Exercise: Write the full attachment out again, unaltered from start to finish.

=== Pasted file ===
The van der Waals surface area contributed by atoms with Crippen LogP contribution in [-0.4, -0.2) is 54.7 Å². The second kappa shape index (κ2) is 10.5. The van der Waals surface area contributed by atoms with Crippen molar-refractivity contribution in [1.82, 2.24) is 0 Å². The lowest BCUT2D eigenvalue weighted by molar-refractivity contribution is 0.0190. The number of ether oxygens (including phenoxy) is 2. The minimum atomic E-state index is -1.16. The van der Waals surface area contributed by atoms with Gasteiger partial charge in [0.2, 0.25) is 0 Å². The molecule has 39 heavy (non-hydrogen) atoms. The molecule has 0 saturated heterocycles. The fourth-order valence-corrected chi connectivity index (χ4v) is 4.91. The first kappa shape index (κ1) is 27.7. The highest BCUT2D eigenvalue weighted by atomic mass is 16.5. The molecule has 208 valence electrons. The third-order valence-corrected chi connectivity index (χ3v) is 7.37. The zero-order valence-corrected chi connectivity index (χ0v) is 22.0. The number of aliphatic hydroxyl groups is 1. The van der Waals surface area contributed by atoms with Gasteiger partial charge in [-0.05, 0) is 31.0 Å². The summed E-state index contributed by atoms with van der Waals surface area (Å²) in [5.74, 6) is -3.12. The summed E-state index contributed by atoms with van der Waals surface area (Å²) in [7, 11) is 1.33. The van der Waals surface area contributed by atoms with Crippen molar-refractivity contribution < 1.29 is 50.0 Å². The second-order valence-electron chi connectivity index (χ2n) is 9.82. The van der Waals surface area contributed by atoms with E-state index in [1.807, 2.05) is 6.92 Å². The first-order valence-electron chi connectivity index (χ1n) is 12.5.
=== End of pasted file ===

The van der Waals surface area contributed by atoms with Crippen LogP contribution in [-0.4, -0.2) is 54.7 Å². The second kappa shape index (κ2) is 10.5. The van der Waals surface area contributed by atoms with Crippen molar-refractivity contribution in [1.82, 2.24) is 0 Å². The lowest BCUT2D eigenvalue weighted by molar-refractivity contribution is 0.0190. The number of ether oxygens (including phenoxy) is 2. The minimum atomic E-state index is -1.16. The van der Waals surface area contributed by atoms with Gasteiger partial charge in [0.2, 0.25) is 0 Å². The molecule has 39 heavy (non-hydrogen) atoms. The molecule has 0 saturated heterocycles. The fourth-order valence-corrected chi connectivity index (χ4v) is 4.91. The first kappa shape index (κ1) is 27.7. The highest BCUT2D eigenvalue weighted by atomic mass is 16.5. The molecule has 208 valence electrons. The third-order valence-corrected chi connectivity index (χ3v) is 7.37. The zero-order valence-corrected chi connectivity index (χ0v) is 22.0. The number of aliphatic hydroxyl groups is 1. The van der Waals surface area contributed by atoms with Gasteiger partial charge in [-0.05, 0) is 31.0 Å². The summed E-state index contributed by atoms with van der Waals surface area (Å²) in [5.74, 6) is -3.12. The summed E-state index contributed by atoms with van der Waals surface area (Å²) in [7, 11) is 1.33. The van der Waals surface area contributed by atoms with Crippen molar-refractivity contribution < 1.29 is 50.0 Å². The second-order valence-electron chi connectivity index (χ2n) is 9.82. The van der Waals surface area contributed by atoms with E-state index in [1.807, 2.05) is 6.92 Å². The first-order valence-electron chi connectivity index (χ1n) is 12.5.